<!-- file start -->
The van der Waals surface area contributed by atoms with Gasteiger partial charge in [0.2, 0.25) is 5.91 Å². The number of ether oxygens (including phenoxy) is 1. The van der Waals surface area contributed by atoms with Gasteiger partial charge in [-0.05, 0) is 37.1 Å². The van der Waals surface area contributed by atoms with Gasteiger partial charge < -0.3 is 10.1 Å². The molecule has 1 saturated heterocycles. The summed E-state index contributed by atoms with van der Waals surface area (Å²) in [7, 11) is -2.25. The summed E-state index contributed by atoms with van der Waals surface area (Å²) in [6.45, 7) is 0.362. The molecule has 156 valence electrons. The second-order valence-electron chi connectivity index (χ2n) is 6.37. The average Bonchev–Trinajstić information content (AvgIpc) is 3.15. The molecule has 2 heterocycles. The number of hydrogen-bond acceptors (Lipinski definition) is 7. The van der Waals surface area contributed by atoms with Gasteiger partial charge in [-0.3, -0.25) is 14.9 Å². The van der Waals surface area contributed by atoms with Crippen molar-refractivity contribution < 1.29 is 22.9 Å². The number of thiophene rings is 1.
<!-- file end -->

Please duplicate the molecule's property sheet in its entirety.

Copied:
The van der Waals surface area contributed by atoms with Gasteiger partial charge in [0.2, 0.25) is 5.91 Å². The number of ether oxygens (including phenoxy) is 1. The van der Waals surface area contributed by atoms with Gasteiger partial charge in [-0.05, 0) is 37.1 Å². The van der Waals surface area contributed by atoms with Gasteiger partial charge < -0.3 is 10.1 Å². The molecule has 1 saturated heterocycles. The summed E-state index contributed by atoms with van der Waals surface area (Å²) in [7, 11) is -2.25. The summed E-state index contributed by atoms with van der Waals surface area (Å²) in [6.45, 7) is 0.362. The molecule has 156 valence electrons. The second-order valence-electron chi connectivity index (χ2n) is 6.37. The average Bonchev–Trinajstić information content (AvgIpc) is 3.15. The molecule has 2 heterocycles. The number of hydrogen-bond acceptors (Lipinski definition) is 7. The van der Waals surface area contributed by atoms with Gasteiger partial charge in [-0.3, -0.25) is 14.9 Å². The van der Waals surface area contributed by atoms with Crippen molar-refractivity contribution < 1.29 is 22.9 Å². The number of thiophene rings is 1.